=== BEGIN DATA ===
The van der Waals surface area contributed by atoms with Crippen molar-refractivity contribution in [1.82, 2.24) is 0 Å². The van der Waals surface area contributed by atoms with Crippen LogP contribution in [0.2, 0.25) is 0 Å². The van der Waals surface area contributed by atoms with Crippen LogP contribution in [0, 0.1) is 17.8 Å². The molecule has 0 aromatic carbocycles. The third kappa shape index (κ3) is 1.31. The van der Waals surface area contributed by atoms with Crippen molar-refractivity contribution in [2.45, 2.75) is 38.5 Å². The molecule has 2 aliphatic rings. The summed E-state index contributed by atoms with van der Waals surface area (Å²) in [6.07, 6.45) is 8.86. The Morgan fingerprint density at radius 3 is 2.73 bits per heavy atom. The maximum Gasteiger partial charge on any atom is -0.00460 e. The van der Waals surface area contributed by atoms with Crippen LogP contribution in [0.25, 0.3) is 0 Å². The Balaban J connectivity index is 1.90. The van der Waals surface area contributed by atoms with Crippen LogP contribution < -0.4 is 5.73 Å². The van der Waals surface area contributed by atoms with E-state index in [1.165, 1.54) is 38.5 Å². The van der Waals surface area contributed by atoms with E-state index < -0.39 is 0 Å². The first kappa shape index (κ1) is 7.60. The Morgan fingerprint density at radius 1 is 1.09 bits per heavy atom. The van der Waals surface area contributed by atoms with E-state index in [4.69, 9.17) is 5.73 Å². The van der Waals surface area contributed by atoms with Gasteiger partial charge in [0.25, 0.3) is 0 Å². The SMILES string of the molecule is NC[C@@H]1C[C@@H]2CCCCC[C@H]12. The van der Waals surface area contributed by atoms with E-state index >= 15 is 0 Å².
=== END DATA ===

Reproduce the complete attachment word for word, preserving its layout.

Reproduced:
The van der Waals surface area contributed by atoms with Crippen molar-refractivity contribution in [1.82, 2.24) is 0 Å². The van der Waals surface area contributed by atoms with Crippen LogP contribution in [0.2, 0.25) is 0 Å². The van der Waals surface area contributed by atoms with Crippen LogP contribution in [0, 0.1) is 17.8 Å². The molecule has 0 aromatic carbocycles. The third kappa shape index (κ3) is 1.31. The van der Waals surface area contributed by atoms with Crippen molar-refractivity contribution in [2.45, 2.75) is 38.5 Å². The molecule has 2 aliphatic rings. The summed E-state index contributed by atoms with van der Waals surface area (Å²) in [6.07, 6.45) is 8.86. The Morgan fingerprint density at radius 3 is 2.73 bits per heavy atom. The maximum Gasteiger partial charge on any atom is -0.00460 e. The van der Waals surface area contributed by atoms with Crippen LogP contribution in [0.25, 0.3) is 0 Å². The Balaban J connectivity index is 1.90. The van der Waals surface area contributed by atoms with Crippen LogP contribution < -0.4 is 5.73 Å². The van der Waals surface area contributed by atoms with E-state index in [1.165, 1.54) is 38.5 Å². The van der Waals surface area contributed by atoms with E-state index < -0.39 is 0 Å². The first kappa shape index (κ1) is 7.60. The Morgan fingerprint density at radius 1 is 1.09 bits per heavy atom. The van der Waals surface area contributed by atoms with E-state index in [4.69, 9.17) is 5.73 Å². The van der Waals surface area contributed by atoms with Gasteiger partial charge in [0.25, 0.3) is 0 Å². The SMILES string of the molecule is NC[C@@H]1C[C@@H]2CCCCC[C@H]12. The van der Waals surface area contributed by atoms with E-state index >= 15 is 0 Å².